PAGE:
In The Eye of the Earth, "Let earth's pain be soothed" is the opening invocation of "rain songs" - the third movement in that volume. This poem is "for the one who brought rainy news from under-the-Rock" and it is "to the accompaniment of a flute and / or the rain drum" (27). This implicit statement by the poet serves to link the poem to the folk belief of the people of Ikere-Ekiti; it is an evocation of the primordial experiences of their ancestors. The Ikere-Ekitians revere the Olosunta Rock, which is regarded as a physical manifestation of the spirit of Olosun who, it is believed, dwells in the rock. It is to this enigmatic legendary hero of the town, "the owner of the rocky place" that this poem is dedicated. Olosun is he who "brought rainy news from under-the-Rock," he who when he was angry with the people of Ikere caused drought, famine and barenness to come to the town and the people suffered; he who when he was propitiated (with a sacrifice of cocks, hens, yams, goats and kola nuts) made the rain begin to fall, the springs begin to flow. The crops grew again so that Ikere-Ekiti did not die but lived on (Courlander 1973: 157-61). To the people of Ikere Ekiti, Olosunta, giver of life and vitality, is the embodiment of fertility. The poem, dedicated to that deity, opens with tremendous verve and on a telegraphic urgent tone, its mood is that of desperate longing for the procurement of a vital need. We are invited to the following lines in which the poet bursts forth in mellisonant rhythm "to the accompaniment of a flute and / or the rain drum."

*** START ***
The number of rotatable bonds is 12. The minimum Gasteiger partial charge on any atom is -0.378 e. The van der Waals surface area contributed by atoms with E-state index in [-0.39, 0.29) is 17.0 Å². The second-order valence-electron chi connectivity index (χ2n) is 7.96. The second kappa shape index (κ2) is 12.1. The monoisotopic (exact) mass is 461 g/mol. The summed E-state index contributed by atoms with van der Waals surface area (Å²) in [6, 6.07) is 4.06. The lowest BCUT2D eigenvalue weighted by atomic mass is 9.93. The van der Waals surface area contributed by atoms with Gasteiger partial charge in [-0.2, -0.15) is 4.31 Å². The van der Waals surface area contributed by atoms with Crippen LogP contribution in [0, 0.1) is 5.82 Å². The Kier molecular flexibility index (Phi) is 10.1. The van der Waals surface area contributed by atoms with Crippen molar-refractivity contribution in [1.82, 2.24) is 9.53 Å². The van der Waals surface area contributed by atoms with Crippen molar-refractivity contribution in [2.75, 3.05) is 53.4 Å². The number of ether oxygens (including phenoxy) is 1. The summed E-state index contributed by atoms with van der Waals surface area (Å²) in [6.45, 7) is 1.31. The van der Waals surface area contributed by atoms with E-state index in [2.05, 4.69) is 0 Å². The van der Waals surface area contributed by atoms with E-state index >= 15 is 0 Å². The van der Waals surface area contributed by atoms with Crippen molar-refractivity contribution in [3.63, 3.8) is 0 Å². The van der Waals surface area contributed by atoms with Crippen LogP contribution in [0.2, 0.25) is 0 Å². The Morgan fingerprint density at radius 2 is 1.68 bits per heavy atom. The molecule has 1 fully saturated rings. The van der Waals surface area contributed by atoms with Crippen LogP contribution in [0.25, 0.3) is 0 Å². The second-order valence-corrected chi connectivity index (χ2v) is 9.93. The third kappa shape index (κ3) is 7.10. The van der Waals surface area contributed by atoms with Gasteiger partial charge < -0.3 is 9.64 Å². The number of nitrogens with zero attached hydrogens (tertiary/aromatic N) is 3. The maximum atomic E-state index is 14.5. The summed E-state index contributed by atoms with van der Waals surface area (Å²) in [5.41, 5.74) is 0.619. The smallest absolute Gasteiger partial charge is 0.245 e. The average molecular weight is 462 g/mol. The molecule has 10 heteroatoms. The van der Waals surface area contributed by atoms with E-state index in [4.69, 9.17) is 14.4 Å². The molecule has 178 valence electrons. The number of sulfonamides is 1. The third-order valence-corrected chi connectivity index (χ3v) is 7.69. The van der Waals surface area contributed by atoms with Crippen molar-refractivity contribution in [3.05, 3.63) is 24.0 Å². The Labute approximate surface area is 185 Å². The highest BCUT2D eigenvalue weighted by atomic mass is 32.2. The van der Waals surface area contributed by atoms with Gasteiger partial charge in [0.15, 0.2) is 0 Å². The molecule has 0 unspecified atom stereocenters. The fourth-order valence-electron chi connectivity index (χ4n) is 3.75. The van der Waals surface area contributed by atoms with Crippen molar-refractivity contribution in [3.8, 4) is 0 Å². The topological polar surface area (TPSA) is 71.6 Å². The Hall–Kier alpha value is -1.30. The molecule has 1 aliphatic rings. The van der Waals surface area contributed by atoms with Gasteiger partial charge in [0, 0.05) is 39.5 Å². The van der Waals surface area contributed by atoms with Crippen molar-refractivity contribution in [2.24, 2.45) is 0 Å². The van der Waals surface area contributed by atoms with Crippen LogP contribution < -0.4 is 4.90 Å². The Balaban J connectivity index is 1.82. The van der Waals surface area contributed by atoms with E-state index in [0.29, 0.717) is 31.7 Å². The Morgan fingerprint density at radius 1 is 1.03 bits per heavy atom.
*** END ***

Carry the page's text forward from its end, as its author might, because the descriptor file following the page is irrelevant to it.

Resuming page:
The sky carries a boil of anguish
Let it burst
Our earth has never lingered so dry
in the season of falling showers
clouds journey over trees and over hills
miserly with their liquid treasure
The sky carries a boil of anguish
Let it burst
Prostrate like famished horses
brown hills cast vacant looks
at balded plains where playing kids
provoke dust in what once was
the cradle of green
The sky carriers a boil of anguish
Let it burst. (27).
This ceremonial invocation is born of the realisation that one short period of little rain at the critical moment would result in loss of the labour of a whole year and in famine. The special inscription of the poem's unique accompaniment with "a flute and / or the rain drum" draws the poem into the sphere of homeopathic or imitative magic. This recalls the law of similarity whose fundamental principle rests on the fact that like produces like, and effects resemble their causes. From this principle, the magician is firmly rooted in his art and concrete belief that he is capable of producing any effect he desires merely by imitating it ab initio. Frazer (1964: 70) rightly points out that this is one of the methods by which rainmakers attempt to discharge the duties of their office. "If they wish to make rain, they simulate it by sprinkling water or mimicking clouds." The flute in Osundare's song would simulate the sound of the rain-bearing winds and the thunderous drumming would mimic the patter of pluviosity. The musical instruments serve to enhance, as it were, the status of the poet as rainmaker, a strategic poetic ally of the pluvial powers. Herein lies the symbolic posturing of the flute and the rain drum in the rain song.